Next Tuesday I get to go to the dentist for the next step in the jaw-tooth implant.  This will be the  setting of the post, which will also entail bone grafting, and which is why I’ve been wearing this (tea-stained) thing on my lower teeth, at first all the time (except when actually eating), and now just at night.  Still fighting the legacy of large teeth and small jaws — I had to have 4 wisdom teeth plus 4 perfectly healthy bicuspids pulled just to make room for the teeth I had.  But because my front teeth are so long, I couldn’t open my mouth wide enough to get the guide into my mouth that is required in order to place the post for the implant to replace that way-at-the-back molar. So my dentist made this mouth guard for me to wear to lengthen (and relax) my jaw muscles enough so that hopefully I could open my mouth wide enough for him to get all the gear in that he needed to finish the implant.  Anyway, it worked and all that happens Tuesday.   Then there will be more months of waiting while the bone graft heals before we can proceed to the final step, which is placing the crown.

My mom’s new phone came in today so tomorrow I will go over and do the change out.  As I said, hopefully I can save her phone book to the new SIM card so I won’t have to re-enter all those phone numbers for her.  Again.  I’m going to go early enough in the afternoon so that I can stop by the nail place on the way home and get a manicure.  My nails are bad about getting those little slivers at the edge of the nail that peel up into the quick, and a professional manicurist can nip those in the bud.  And anyway, we’re supposed to stimulate the economy, right?

T.S.Elliot can be a bit impenetrable, but now and again, a gleam of something sparkly. It’s 9 p.m. and I want to get on to other things.  I’ll end as I began with another quote from the same poem.

“The dahlias sleep in the empty silence.
Wait for the early owl.”

*"critical mess" is like "critical mass" (the minimum amount of fissile material needed to maintain a nuclear chain reaction. in atom bombs), only it's the minimum amount of clutter, disorder or dishevelment required to trigger the "I can't stand it another minute" response that provokes you to do something about it.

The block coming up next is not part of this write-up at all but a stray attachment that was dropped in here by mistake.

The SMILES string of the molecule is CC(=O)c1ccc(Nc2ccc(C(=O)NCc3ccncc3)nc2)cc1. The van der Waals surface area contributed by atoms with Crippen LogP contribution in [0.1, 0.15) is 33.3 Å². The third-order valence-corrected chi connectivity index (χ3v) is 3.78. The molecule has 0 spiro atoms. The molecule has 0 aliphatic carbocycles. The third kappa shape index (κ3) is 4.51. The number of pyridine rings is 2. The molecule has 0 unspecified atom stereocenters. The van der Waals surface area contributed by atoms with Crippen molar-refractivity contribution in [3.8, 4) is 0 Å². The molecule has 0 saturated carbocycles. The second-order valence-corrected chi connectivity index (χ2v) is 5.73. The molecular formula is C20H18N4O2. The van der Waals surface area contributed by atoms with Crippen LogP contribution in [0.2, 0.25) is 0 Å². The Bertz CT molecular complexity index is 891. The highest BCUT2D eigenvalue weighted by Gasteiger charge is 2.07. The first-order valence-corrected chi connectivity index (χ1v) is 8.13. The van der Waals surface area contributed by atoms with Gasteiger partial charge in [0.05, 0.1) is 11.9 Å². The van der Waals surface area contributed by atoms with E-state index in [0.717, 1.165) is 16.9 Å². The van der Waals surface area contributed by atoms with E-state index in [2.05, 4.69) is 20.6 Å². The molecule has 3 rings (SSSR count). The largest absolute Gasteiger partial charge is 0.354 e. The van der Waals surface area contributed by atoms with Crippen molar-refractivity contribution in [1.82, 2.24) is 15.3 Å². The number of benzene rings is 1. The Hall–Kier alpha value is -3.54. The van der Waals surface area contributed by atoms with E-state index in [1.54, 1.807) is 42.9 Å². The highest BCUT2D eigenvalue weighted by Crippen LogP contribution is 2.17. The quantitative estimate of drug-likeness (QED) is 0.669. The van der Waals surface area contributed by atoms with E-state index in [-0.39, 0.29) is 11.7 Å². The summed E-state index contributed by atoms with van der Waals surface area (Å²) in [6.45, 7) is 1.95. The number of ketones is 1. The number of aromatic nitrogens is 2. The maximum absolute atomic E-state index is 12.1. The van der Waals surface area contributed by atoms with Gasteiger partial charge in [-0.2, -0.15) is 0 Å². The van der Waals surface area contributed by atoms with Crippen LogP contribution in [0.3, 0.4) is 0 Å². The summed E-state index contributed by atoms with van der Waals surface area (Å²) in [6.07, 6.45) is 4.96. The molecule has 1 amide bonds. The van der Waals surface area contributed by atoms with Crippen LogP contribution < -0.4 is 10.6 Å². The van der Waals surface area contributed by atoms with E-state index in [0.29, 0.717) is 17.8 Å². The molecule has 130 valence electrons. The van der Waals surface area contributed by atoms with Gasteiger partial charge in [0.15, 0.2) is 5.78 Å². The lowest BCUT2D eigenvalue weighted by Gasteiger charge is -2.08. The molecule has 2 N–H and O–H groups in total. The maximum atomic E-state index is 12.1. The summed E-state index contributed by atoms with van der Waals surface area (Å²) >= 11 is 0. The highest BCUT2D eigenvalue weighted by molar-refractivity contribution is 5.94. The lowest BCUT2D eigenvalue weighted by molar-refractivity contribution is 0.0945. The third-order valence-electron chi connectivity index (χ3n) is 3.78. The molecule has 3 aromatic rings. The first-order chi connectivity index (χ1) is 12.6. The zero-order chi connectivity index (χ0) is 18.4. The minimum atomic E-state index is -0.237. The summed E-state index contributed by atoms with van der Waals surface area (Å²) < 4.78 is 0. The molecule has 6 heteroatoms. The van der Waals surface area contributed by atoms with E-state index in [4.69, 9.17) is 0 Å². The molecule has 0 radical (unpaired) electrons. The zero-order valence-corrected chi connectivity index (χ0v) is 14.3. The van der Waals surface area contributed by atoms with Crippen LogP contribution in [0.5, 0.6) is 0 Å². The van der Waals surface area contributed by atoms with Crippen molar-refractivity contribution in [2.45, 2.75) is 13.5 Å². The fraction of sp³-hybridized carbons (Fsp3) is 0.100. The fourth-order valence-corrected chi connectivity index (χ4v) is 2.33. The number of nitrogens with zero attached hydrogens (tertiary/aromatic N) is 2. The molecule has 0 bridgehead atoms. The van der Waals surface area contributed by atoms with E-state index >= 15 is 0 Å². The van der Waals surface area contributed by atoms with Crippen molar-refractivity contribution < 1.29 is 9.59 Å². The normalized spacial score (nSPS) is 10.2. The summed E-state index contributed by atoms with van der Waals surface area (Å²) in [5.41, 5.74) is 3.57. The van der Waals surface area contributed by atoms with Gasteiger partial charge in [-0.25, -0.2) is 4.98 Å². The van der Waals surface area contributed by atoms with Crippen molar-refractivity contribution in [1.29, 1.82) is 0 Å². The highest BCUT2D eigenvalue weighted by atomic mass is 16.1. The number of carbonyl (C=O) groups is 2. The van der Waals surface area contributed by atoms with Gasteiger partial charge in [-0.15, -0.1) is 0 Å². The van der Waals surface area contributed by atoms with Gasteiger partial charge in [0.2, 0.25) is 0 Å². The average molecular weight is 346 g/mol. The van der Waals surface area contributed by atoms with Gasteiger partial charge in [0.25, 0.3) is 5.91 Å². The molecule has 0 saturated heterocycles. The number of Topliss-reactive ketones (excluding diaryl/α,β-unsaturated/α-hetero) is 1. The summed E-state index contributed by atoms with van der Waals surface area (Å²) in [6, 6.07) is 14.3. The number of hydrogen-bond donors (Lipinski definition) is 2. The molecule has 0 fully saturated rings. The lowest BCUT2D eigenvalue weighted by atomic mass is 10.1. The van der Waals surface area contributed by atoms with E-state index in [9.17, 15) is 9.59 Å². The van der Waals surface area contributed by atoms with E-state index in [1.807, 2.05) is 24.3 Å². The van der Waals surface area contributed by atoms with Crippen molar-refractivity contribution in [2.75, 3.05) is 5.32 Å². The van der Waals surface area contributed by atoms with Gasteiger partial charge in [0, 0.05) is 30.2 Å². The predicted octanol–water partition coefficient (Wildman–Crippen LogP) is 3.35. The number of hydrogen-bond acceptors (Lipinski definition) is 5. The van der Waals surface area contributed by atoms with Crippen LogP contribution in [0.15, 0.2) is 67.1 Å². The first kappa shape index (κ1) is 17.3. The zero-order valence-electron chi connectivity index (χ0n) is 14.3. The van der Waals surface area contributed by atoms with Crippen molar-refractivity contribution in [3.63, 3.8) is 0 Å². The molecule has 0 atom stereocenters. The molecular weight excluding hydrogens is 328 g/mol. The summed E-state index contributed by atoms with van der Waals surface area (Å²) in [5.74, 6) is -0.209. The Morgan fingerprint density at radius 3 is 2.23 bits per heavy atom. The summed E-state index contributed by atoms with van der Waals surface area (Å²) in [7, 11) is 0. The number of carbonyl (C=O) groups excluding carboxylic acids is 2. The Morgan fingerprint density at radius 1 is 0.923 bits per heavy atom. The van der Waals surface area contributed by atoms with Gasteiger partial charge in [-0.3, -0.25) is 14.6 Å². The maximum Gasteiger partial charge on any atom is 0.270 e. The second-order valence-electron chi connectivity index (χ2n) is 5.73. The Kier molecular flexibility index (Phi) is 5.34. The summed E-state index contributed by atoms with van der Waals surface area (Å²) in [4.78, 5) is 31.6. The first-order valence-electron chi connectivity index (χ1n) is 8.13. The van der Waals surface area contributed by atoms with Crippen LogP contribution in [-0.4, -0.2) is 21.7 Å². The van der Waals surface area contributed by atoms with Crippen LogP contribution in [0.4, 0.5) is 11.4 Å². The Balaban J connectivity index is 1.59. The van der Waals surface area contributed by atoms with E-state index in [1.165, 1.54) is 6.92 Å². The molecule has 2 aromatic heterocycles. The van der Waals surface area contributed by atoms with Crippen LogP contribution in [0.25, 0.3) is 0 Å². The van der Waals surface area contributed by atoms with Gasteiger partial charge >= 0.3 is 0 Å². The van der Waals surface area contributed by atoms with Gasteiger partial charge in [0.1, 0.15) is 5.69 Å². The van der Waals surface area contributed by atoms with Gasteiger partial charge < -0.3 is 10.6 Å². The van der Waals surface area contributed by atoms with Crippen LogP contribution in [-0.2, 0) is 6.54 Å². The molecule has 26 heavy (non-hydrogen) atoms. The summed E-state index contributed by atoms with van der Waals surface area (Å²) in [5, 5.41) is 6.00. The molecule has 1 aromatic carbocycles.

**skeins of yarn, like cats, accumulate.

Books Read in 2020

89. *Blue Moon: Too Good To Be True, Via, A. E.
88. *Of Wars and Memories and Starlight, de Bodard, Aliette
87. *The Watchmaker’s Daughter, Archer, C. J.
86. *Owlflight, Lackey, Mercedes and Dixon, Larry
85. *Minor Mage, Kingfisher, T.
84. *Lifelode, Walton, Jo
83. *Slippery Creatures, Charles, K. J.
82. *Souls to Heal, Wallace, Tilly
81 *Layers to Peal, Wallace, Tilly
80. *Kisses to Steal, Wallace, Tilly
79. *Secrets to Reveal, Wallace, Tilly
78. *Sweep with Me, Andrews Ilona
77 *Sweep of the Blade, Andrews Ilona
76. *One Fell Sweep, Andrews Ilona
75. *The Secretary and the Ghost, St. Kevern, Gillian
74. Howl’s Moving Castle, Jones, Diana Wynne (re-re-read)
73. *Defy or Defend, Carriger, Gail
72 *Sweep in Peace, Andrews, Ilona
71. *Clean Sweep, Andrews, Ilona
70. *Merlin in the Library, Soto, Ada Maria
69. *His Quiet Agent, Soto, Ada Maria
68. *Unarmed, Bates, Austin
67. *Master Wolf, Chambers, Joanna
66. *Gentleman Wolf, Chambers, Joanna
65. *A Calm Before The Storm, York, Kelly, and Attwood, Rowan
64. *A Shimmer in the Night, York, Kelly, and Attwood, Rowan
63. *Along Came a Demon, Welch, Linda
62. *Death’s Detective, Engle, Charlotte E.
61. *Follow Him Home, Davies, P. W.
60. *Make Him Tremble, Davies, P. W.
59. *Wyrde and Wicked, English, Charlotte E.
58. *Wyrde and Wayward, English, Charlotte E.
57. *Who Speaks For The Damned, Harris, C. S.
56. *Tangled in Blues, Peterson, Connor
55. *Concealed in Sage, Peterson, Connor
54. *Temptation in Neon, Peterson, Connor
53. *A Light Amongst The Shadows, York, Kelly, and Attwood, Rowan
52. A Month in the Country, Carr, J. L.
51. *The Hob’s Bargain, Briggs, Patricia
50. *Wolfsbane, Briggs, Patricia (re-read)
49. *Masques, Briggs, Patricia (re-read) (novelette)
48. *Deriving Life, Bear, Elizabeth (re-read)
47. *The Flowers of Vashnoi, Bujold, Lois McMaster
46. *Captain Vorpatril’s Alliance, Bujold, Lois McMaster